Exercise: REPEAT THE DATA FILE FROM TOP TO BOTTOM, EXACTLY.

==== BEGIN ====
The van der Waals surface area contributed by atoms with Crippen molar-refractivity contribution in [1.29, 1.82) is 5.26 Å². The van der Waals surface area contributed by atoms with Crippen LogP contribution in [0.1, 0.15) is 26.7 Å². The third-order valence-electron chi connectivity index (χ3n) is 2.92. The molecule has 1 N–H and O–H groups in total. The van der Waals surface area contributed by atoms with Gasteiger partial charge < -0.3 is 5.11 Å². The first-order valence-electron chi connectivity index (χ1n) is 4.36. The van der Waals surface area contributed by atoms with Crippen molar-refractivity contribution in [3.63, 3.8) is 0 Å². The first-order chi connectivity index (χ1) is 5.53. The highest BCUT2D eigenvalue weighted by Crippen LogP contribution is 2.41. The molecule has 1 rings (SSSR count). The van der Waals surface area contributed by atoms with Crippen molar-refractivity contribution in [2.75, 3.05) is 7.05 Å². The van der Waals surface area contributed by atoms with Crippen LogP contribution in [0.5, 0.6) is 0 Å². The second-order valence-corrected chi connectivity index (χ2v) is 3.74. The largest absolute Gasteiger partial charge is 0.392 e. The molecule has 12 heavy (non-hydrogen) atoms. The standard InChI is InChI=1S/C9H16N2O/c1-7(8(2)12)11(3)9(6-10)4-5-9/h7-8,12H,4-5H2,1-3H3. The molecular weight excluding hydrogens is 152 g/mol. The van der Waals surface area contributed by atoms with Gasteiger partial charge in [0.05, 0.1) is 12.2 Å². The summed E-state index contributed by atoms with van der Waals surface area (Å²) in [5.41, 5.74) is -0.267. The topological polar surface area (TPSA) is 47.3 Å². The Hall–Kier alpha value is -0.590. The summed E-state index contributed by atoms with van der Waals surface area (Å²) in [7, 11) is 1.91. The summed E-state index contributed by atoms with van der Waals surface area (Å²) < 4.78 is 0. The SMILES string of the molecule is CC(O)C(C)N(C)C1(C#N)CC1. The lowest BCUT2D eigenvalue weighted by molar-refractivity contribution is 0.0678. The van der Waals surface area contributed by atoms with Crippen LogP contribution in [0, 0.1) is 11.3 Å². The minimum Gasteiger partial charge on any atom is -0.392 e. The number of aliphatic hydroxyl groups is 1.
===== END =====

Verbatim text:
The van der Waals surface area contributed by atoms with Crippen molar-refractivity contribution in [1.29, 1.82) is 5.26 Å². The van der Waals surface area contributed by atoms with Crippen LogP contribution in [0.1, 0.15) is 26.7 Å². The third-order valence-electron chi connectivity index (χ3n) is 2.92. The molecule has 1 N–H and O–H groups in total. The van der Waals surface area contributed by atoms with Gasteiger partial charge < -0.3 is 5.11 Å². The first-order valence-electron chi connectivity index (χ1n) is 4.36. The van der Waals surface area contributed by atoms with Crippen molar-refractivity contribution in [3.63, 3.8) is 0 Å². The first-order chi connectivity index (χ1) is 5.53. The highest BCUT2D eigenvalue weighted by Crippen LogP contribution is 2.41. The molecule has 1 rings (SSSR count). The van der Waals surface area contributed by atoms with Crippen molar-refractivity contribution in [2.75, 3.05) is 7.05 Å². The van der Waals surface area contributed by atoms with Crippen LogP contribution in [0.5, 0.6) is 0 Å². The second-order valence-corrected chi connectivity index (χ2v) is 3.74. The largest absolute Gasteiger partial charge is 0.392 e. The molecule has 12 heavy (non-hydrogen) atoms. The standard InChI is InChI=1S/C9H16N2O/c1-7(8(2)12)11(3)9(6-10)4-5-9/h7-8,12H,4-5H2,1-3H3. The molecular weight excluding hydrogens is 152 g/mol. The van der Waals surface area contributed by atoms with Gasteiger partial charge in [0.05, 0.1) is 12.2 Å². The summed E-state index contributed by atoms with van der Waals surface area (Å²) in [5.41, 5.74) is -0.267. The topological polar surface area (TPSA) is 47.3 Å². The Hall–Kier alpha value is -0.590. The summed E-state index contributed by atoms with van der Waals surface area (Å²) in [7, 11) is 1.91. The summed E-state index contributed by atoms with van der Waals surface area (Å²) < 4.78 is 0. The SMILES string of the molecule is CC(O)C(C)N(C)C1(C#N)CC1. The lowest BCUT2D eigenvalue weighted by molar-refractivity contribution is 0.0678. The van der Waals surface area contributed by atoms with Crippen LogP contribution in [0, 0.1) is 11.3 Å². The minimum Gasteiger partial charge on any atom is -0.392 e. The number of aliphatic hydroxyl groups is 1.